Recent trends in prices for major species and grades for Asian logs, expressed in constant 1990 US$ terms per cubic meter, as reported by ITTO are shown in Figure 29. Also shown for comparison are nominal or 'current' prices independent of inflation. Prices are exporter prices, normally expressed as FOB port of origin. Prices are aggregated across major traded grades and countries of export within the Asia Pacific Region. Aggregation is also made across size and quality categories. A listing of species traded by country with average prices (US$/cum) and volume exported is contained in Appendix 24. Appendix 24 also includes a listing of Log grade categories as identified in Figure 29.
Figure 29. Price of Asian Logs, 1990-1995
Bold lines show prices in constant 1990 US$ per cubic meter (deflated by the G-5 MUV Index used by the World Bank for deriving real commodity prices). Normal lines show nominal price trends.
Balau (Shorea glauca)
Kasai (Pometia pinnata)
Meranti (Shorea spp.)
Mixed Logs from Papua New Guinea
Kapur (Dryobalanops spp.)
Keruing (Dipterocarpus spp.)
Nyatoh (Palaquium spp.)
Mixed Logs from Sarawak
Source: ITTO. 1996. Annual review and assessment of the world tropical timber situation 1995.
As shown in Figure 29, there is a vector of prices prevailing for export logs in Asia, differentiated by species and grade over time. Shorea spp. (Red Seraya, Balau, or Meranti) is the largest export by species reported by ITTO, followed by Dryobalanops spp. (Kapur) and Dipterocarpus spp. (Keruing). Asian logs generally experienced a sharp increase in late 1992 and into the first half of 1993. Overall, prices increased by as much as 300 percent during this period. For most species, however, the increase was somewhat short lived, with prices dropping back to near pre-mid 1992 levels by late 1994 and into 1995. Inflation had taken a bite from real prices, as distinguished between the dark (constant) and lighter (nominal) trends shown. The main exception to this pattern is the price for Balau (Shorea glauca) which largely maintained the higher price level in nominal terms but saw a small reduction in constant price due to inflation.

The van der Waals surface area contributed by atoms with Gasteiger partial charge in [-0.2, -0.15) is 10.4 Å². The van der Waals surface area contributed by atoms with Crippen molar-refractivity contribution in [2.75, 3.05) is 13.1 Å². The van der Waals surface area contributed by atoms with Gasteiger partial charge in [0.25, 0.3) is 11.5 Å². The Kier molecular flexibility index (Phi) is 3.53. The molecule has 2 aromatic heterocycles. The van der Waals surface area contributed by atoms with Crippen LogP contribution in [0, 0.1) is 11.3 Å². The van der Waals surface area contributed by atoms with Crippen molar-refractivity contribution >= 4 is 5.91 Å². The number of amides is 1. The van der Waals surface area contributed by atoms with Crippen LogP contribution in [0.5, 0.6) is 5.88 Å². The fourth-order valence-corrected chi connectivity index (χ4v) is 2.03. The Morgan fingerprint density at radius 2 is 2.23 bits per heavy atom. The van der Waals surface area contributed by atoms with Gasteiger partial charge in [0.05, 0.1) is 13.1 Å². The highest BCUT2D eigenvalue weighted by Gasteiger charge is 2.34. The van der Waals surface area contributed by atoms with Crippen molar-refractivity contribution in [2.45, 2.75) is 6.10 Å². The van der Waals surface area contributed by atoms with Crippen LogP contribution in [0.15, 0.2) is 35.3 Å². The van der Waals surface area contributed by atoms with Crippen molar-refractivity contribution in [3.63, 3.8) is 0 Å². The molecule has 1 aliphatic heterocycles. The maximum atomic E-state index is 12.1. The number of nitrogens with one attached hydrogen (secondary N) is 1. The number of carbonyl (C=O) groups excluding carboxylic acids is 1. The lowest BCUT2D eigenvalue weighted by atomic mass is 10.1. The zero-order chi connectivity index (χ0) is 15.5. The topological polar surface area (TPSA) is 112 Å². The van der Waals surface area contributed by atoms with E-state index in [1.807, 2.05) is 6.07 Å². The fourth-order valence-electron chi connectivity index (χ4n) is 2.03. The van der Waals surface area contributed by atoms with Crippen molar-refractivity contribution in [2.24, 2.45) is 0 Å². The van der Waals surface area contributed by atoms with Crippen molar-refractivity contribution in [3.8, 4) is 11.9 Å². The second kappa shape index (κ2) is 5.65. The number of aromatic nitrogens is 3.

Shorea spp (Meranti), Dryobalanops spp. (Kapur) and Dipterocarpus spp. (Keruing) all reveal quite similar pricing trends. While price was at or near US$ 100/cum from mid-1990 through mid 1992 (as was Balau), price spikes in the last half of 1992 and early 1993 peaked at about US$ 350/cum to US$ 400/cum, thereafter falling back to about US$ 200/cum or less (constant) by late 1994. This is consistent for Balau as well, although the evident price spike did not occur in this case. Shorea spp. (Meranti) prices have declined the most, to about US$ 150/cum. Price for Kasai closely followed that for Meranti, reaching prices below US$ 150/cum after late 1994.
Figure 29 also illustrates the partial effect of grade sorting. Prices for mixed logs from both Papua New Guinea and Sarawak were lower in the mid-1990 to late 1992 period, closer to US$ 50/cum, about half the price for the sorted standard-fair grades shown. Price spikes did take place, but reached highs closer to US$ 200/cum rather that the US$ 300-350/cum for graded species. Price declines (in constant terms) have seen unsorted mix log price fall back to near US$ 100/cum through 1995.
The rapid spike in prices, together with the equally sharp drops (in most cases) undoubtedly led to disappointment in expectations regarding the future for export logs. While late 1995 prices are above those levels prevailing in 1990-92, much of the apparent gain has been given back, with the 1994-95 trend generally flat (Kasai, Balau, Keruing) to declining (Meranti, Kapur) at year end 1995.